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SoCal Businesses, Universities Lobby to Bring Aerospace Back to Region

Local aerospace and manufacturing industries will get first crack at $1.3 billion in federal money for workforce development, research and other areas.

Patch file photo.
Patch file photo.

Southern California's aerospace and manufacturing industries will get first crack at $1.3 billion in federal money for workforce development, research and other areas, Los Angeles Mayor Eric Garcetti announced today.

The Southern California region was named one of a dozen "manufacturing communities" by the  Commerce Department, which means local aerospace and manufacturing businesses will get preferential access to funds to help them grow, according to Garcetti.

Local businesses and organizations will also get assistance from federal liaisons who will guide them through the process of applying for the funds, the mayor said.

The federal assistance will give the local aerospace and manufacturing industries a much-needed boost, he said.

"L.A. has been the king of aerospace for decades," Garcetti said. "We fell asleep at the switch, but this is our wake-up call."

With the designation, the federal government "recognized" that the Los Angeles region has "a unique ability to engineer, manufacture and ship; that our trade and logistics are unparalleled because of the port and the airport; we're still the manufacturing capital, and we've got this incredible academic base for engineering and innovation," Garcetti said.

The special status came in response to an application from the Advanced Manufacturing Partnership for Southern California, or AMP SoCal, a coalition that includes aerospace businesses, NASA's Jet Propulsion Laboratory near Pasadena, community colleges and universities and government agencies from Los Angeles, Ventura, Orange and San Diego counties.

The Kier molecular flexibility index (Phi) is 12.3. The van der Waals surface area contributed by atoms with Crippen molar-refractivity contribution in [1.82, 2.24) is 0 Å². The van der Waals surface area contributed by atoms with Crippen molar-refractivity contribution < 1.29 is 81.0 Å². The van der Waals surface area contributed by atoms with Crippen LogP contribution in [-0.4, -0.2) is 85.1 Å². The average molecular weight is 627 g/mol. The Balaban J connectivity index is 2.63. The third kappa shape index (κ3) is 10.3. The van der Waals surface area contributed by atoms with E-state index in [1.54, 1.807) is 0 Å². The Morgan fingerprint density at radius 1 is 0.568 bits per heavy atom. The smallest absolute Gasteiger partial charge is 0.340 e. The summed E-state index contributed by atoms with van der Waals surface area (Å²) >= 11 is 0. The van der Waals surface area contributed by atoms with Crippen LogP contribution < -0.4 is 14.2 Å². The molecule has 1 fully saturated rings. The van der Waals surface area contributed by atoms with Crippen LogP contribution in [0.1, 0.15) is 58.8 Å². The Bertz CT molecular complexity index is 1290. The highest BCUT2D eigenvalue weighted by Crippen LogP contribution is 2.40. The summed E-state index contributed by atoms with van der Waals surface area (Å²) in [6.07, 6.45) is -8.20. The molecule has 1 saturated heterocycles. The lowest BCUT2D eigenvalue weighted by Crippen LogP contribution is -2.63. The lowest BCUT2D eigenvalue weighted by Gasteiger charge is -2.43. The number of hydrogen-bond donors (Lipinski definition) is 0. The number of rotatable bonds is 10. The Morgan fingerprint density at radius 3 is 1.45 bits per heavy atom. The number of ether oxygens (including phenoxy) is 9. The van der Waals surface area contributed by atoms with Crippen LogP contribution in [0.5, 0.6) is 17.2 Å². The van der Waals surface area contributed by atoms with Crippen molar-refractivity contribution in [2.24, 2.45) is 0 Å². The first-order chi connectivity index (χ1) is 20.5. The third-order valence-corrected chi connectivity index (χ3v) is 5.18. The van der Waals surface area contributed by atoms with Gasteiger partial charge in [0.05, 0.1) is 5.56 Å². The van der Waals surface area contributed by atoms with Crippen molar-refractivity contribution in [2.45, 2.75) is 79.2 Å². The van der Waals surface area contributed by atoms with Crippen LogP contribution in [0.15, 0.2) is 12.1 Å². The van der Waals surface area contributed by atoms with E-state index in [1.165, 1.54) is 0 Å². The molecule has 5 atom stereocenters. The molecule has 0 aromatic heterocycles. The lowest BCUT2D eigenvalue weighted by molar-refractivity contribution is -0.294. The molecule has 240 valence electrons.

Garcetti said he started the process during his mayoral campaign when he convened a team of "aerospace folks." Once in office, the mayor said he worked with leaders in the aerospace industry and the University of Southern California to submit an application to the Commerce Department.

The application gave examples of innovation taking place in the Los Angeles area, including the use of video gaming technology in the aerospace industry and the creation of unique, composite materials to replace metals used in airplanes and space vehicles, Garcetti said.

Garcetti, who discussed the designation during a news conference at the California Science Center, said his "top priority is to leave the recession in the rearview mirror by making sure Los Angeles is ready for the jobs and industries of tomorrow."

"We've been aggressive," he said. "Today's announcement is the result of us being loud and clear in Washington that we're serious about investing in jobs here in California."

Kish Rajan, director of Gov. Jerry Brown's Office of Business and Economic Development, said the "designation as a national manufacturing community further underscores California's place as the U.S. leader in manufacturing companies, jobs and output."

The governor plans to work with Garcetti "to continue to deliver resources to Southern California's manufacturing companies," Rajan said.

The news was also cheered by members of Congress.

Rep. Tony Cardenas, D-Arleta, said California "is the hub of innovation in the United States and our manufacturing workers are second-to-none."

"I am excited that the Department of Commerce chose Southern California for one of the partnerships," he said.

Southern California has 80 percent of the state's aerospace employees, with 17 percent of the nation's aerospace production taking place within the state, according to Cardenas.

In 2011, the local aerospace industry produced more than $31 billion in goods, his office said.

Rep. Lucille Roybal-Allard, D-Los Angeles, said with financial assistance from the federal government, "I am certain that our region's best manufacturing days lie ahead of us."

--City News Service


John May 29, 2014 at 10:42 PM